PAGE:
I seem to have entered a phase of life when things are coming to an end. Usually a natural, largely expected, series of endings but endings nevertheless. Obviously some of those relate to my Father’s passing and subsequent sale of the house I grew up in; part of the upset for me on the day I finally posted the last set of keys through the door and left the place for the last time was the mind torture running up to that point, which goes along the lines of ‘this will be the last time I do/say/see [insert thing]’ which had me almost in tears a few time (much respect to the Lovely Wife for helping me keep it mostly together.
Also, I am at an age where it is unrealistic to expect everything to stay the same – it simply doesn’t and the sooner we can get our head around that fact the better we can deal with change whether that change be welcomed or hated.
But I was somewhat blind-sided last week when the hotel I was staying in announced they were closing the next morning.
I was tucking into some dinner in the hotel bar as I am wont to do on business trips to Brussels and chatting to the staff. I have been staying in this relatively small hotel off Avenue Louise for many years now. I do not remember exactly why I first stayed there – it is a good twenty-minute walk from the nearest metro station so is hardly convenient. But over the years it has grown on me and since being in Brussels is a fair chunk of my job I have stayed there enough – and the staff turnover so small – that being greeted by name and a smile when I arrive is something I have gotten used to (and I know I was not the only ‘regular’). The Lovely Wife has stayed there with me and we were delighted to find one of my favourite Brussels restaurants – in an old clock factory – was a short walk away. I have enjoyed sitting in the Bicycle themed bar (it used to show looped classic Tour De France footage) reading; and there was good running nearby at the lakes at Flagey.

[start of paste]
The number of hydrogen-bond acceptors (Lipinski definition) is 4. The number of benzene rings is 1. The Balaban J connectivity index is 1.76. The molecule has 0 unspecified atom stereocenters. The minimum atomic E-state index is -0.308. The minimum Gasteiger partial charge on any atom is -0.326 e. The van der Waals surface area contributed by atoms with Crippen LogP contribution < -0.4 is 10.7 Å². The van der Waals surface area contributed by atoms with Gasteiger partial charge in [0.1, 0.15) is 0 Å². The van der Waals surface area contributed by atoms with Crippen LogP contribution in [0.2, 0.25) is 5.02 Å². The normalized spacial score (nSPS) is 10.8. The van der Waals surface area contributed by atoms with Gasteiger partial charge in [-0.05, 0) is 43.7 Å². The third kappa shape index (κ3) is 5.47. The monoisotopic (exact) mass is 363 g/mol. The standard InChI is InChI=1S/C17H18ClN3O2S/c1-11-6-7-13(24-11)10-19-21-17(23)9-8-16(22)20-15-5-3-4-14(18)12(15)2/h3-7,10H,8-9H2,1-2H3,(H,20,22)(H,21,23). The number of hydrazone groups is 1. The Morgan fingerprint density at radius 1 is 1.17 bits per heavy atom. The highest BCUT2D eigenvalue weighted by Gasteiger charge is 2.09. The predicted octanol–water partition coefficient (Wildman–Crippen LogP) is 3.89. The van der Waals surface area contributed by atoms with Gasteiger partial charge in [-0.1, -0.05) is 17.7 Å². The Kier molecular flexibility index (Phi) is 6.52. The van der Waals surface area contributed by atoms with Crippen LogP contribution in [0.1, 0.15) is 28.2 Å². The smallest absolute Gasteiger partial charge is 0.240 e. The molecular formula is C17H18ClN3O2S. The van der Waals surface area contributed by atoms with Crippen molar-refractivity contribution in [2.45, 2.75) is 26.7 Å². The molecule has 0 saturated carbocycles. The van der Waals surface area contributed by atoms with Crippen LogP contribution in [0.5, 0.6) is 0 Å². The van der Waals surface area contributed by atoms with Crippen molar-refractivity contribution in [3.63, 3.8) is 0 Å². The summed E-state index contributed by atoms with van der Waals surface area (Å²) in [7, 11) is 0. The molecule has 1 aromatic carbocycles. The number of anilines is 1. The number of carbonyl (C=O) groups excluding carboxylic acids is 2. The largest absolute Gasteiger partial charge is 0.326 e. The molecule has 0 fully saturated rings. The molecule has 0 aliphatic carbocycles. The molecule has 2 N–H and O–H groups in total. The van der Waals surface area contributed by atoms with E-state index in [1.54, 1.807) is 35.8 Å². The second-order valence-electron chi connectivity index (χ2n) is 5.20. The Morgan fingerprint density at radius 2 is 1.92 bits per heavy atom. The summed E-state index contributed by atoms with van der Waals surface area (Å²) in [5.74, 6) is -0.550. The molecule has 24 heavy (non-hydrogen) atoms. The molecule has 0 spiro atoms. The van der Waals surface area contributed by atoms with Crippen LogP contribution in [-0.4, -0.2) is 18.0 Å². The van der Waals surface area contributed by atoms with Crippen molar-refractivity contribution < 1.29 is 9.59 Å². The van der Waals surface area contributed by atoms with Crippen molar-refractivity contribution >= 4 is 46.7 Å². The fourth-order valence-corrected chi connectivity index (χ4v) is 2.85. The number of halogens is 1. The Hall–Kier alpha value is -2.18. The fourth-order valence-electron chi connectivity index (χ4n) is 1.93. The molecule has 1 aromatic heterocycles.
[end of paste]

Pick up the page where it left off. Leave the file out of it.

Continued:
Most importantly, I was staying at the hotel when the bombs went off in Brussels in March 2016. When I was turned back from the Metro station, some thirty minutes after the bomb at Maelbeck Metro station had gone off I went back to the hotel and was received with calm and allowed to return to my room. I did not leave the hotel again that day, spending most of the time listening to news updates and running on the hotel treadmill looking through the skylight of the rooftop fitness centre at perfect blue sky and wondering how that fitted really with the constant sirens of the emergency services. That evening I remember dining alone in the bar while the staff calmly carried on, despite the stress they must have been under. They were consummate professionals and any panic I may have felt was assuaged by their friendliness and care. When I could go home the next day, I took that calm with me through the enhanced security in place.
So, I admit the slightly weird feeling of being fond of the Four Points by Sheraton, Brussels. Or rather of the staff. But the chain is shutting them down, and although apparently someone has acquired the property and it will reopen in a few months it is hard not to feel that its part in my life is over, and that I should instead concentrate on the memories where a place to stay became more of a reminder of how wonderfully human a diverse group of people can be in a time of crisis.